Is Mike Pettine’s future as head coach of the Cleveland Browns dependent on quarterback Johnny Manziel failing?
First off let’s get this out-of-the-way. Johnny Manziel looked pretty good against an awful San Francisco 49ers team on Sunday. Some perspective is needed, which most fans are doing a good job at keeping, because looking good versus San Fransisco is a lot different from looking good against Seattle, Kansas City or Pittsburgh.
Regardless of San Francisco or Seattle, Manziel did what he has done every game he’s played in – he looked better than he did the game before. He’s making mistakes, but he’s learning from them. He’s standing tall (enter stature jokes here) in the pocket, he’s going through his progressions, heck he’s even sliding. It was against a bad team, but he moved the ball against Pittsburgh several weeks ago, too. The portion of the Browns fan base that don’t like Manziel can choose to ignore it, but the young quarterback is improving.
What does this all have to do with head coach Mike Pettine you ask? Pettine has done something I can’t recall another head coach doing in the history of professional football. By benching players he doesn’t like (or is perceived to not like), Pettine is in a place where winning is the worst way to keep his own job because one of those players has an edict from above the head coach’s head to start.
It’s a paradox, but the Cleveland Browns head coach will have more job security if the Cleveland Browns lose than if they win one or two of their last three games. Let that sink in and then let me explain.
It is incredibly well-documented at this point in Pettine’s tenure that he doesn’t have an issue burying someone on the depth chart that he either doesn’t like, doesn’t practice to his standards (which is a joke in itself), or he simply doesn’t feel like giving a shot. That list includes Manziel, Justin Gilbert, Dwayne Bowe and even, to a certain point, Terrelle Pryor.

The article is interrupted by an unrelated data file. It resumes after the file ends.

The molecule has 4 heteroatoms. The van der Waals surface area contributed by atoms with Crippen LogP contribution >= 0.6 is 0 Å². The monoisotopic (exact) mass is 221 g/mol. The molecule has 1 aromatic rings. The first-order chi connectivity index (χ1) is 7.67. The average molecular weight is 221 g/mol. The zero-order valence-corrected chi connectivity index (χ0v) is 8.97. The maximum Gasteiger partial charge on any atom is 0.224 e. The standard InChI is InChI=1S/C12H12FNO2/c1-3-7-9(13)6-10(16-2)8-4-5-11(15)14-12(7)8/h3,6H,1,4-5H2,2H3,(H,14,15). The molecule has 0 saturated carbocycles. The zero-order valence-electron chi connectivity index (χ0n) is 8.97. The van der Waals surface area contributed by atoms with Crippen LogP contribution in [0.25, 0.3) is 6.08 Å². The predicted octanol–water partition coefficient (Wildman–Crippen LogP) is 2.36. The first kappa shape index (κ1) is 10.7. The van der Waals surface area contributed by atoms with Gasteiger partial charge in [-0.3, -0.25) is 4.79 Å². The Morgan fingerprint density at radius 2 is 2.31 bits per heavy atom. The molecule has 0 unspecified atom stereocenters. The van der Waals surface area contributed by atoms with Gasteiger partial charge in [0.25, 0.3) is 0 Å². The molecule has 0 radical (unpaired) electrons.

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Now that one of those players has found his way onto the field for what looks like the rest of the season, the last thing Pettine needs is for that player to succeed. If Manziel can show continued improvement and even do the highly unlikely and win one of these final three games, questions from the front office and owner will undoubtedly begin.
Those questions will focus not only on why Manziel had been sitting during a horrible losing season, but also if Bowe and Gilbert could have been productive as well and were simply never given the chance.
If Pettine is exposed as holding grudges, or not being able to evaluate talent on his own team to the detriment of the team, he has absolutely no chance at keeping his job going into next season. The best thing that can happen for him is for Manziel to fail and the team to drop the next three games by pretty convincing margins. At least at that point, when Jimmy Haslam calls him into his office for his post-season evaluation, Pettine can at least tell the owner that general manager Ray Farmer gave him nothing to work with, shifting the blame to the general manager and off of Pettine himself.
For a brief time it looked like Haslam might clean house all together and rid himself of his head coach and general manager, but as reports continue to flow out of Cleveland it is increasingly looking like either Pettine or Farmer may make it through this off-season and have another shot in 2016. The question is becoming who will survive?
If Manziel continues to improve and can lead this team to another victory or two, Farmer definitely has a case to remain general manager after finally bringing a quarterback to Cleveland. On the other side, if the Browns drop the next three and Manziel looks lost, that could be curtains for both Manziel and the entire front office, giving Pettine a new quarterback and maybe, more importantly, another chance in 2016.